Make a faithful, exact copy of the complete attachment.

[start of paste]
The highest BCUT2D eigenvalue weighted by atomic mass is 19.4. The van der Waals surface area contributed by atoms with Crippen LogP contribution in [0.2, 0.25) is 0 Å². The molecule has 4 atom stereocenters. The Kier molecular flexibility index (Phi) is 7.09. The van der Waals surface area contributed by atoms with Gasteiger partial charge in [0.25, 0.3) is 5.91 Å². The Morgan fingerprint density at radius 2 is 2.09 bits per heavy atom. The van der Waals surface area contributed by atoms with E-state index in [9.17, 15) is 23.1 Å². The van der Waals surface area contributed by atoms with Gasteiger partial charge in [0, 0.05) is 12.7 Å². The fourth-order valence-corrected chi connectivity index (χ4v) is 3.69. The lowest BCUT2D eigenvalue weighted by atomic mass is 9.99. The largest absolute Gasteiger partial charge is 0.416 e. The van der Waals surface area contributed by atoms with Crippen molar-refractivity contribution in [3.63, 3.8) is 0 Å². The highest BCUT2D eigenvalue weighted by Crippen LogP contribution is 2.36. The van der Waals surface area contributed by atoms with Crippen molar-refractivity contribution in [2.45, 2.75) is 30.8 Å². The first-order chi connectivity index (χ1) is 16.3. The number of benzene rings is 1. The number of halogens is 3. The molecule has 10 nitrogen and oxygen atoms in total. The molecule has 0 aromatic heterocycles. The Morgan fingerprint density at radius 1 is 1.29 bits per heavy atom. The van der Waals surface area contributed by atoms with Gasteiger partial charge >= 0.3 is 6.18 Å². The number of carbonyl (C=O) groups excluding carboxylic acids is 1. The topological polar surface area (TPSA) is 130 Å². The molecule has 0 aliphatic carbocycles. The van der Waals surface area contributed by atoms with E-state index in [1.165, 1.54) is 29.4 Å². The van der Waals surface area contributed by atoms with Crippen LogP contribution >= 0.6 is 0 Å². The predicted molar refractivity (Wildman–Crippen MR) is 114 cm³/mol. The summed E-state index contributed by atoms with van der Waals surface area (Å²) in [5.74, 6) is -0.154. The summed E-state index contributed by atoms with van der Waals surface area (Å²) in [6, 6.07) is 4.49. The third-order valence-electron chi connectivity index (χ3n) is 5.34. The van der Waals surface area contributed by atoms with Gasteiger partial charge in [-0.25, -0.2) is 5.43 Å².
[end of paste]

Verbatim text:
The highest BCUT2D eigenvalue weighted by atomic mass is 19.4. The van der Waals surface area contributed by atoms with Crippen LogP contribution in [0.2, 0.25) is 0 Å². The molecule has 4 atom stereocenters. The Kier molecular flexibility index (Phi) is 7.09. The van der Waals surface area contributed by atoms with Gasteiger partial charge in [0.25, 0.3) is 5.91 Å². The Morgan fingerprint density at radius 2 is 2.09 bits per heavy atom. The van der Waals surface area contributed by atoms with E-state index in [9.17, 15) is 23.1 Å². The van der Waals surface area contributed by atoms with Gasteiger partial charge in [0, 0.05) is 12.7 Å². The fourth-order valence-corrected chi connectivity index (χ4v) is 3.69. The lowest BCUT2D eigenvalue weighted by atomic mass is 9.99. The largest absolute Gasteiger partial charge is 0.416 e. The van der Waals surface area contributed by atoms with Crippen molar-refractivity contribution in [3.63, 3.8) is 0 Å². The highest BCUT2D eigenvalue weighted by Crippen LogP contribution is 2.36. The van der Waals surface area contributed by atoms with Crippen molar-refractivity contribution in [2.45, 2.75) is 30.8 Å². The first-order chi connectivity index (χ1) is 16.3. The number of benzene rings is 1. The number of halogens is 3. The molecule has 10 nitrogen and oxygen atoms in total. The molecule has 0 aromatic heterocycles. The Morgan fingerprint density at radius 1 is 1.29 bits per heavy atom. The van der Waals surface area contributed by atoms with Gasteiger partial charge >= 0.3 is 6.18 Å². The number of carbonyl (C=O) groups excluding carboxylic acids is 1. The topological polar surface area (TPSA) is 130 Å². The molecule has 0 aliphatic carbocycles. The van der Waals surface area contributed by atoms with E-state index in [1.165, 1.54) is 29.4 Å². The van der Waals surface area contributed by atoms with Crippen LogP contribution >= 0.6 is 0 Å². The predicted molar refractivity (Wildman–Crippen MR) is 114 cm³/mol. The summed E-state index contributed by atoms with van der Waals surface area (Å²) in [5.74, 6) is -0.154. The summed E-state index contributed by atoms with van der Waals surface area (Å²) in [6, 6.07) is 4.49. The third-order valence-electron chi connectivity index (χ3n) is 5.34. The van der Waals surface area contributed by atoms with Gasteiger partial charge in [-0.25, -0.2) is 5.43 Å².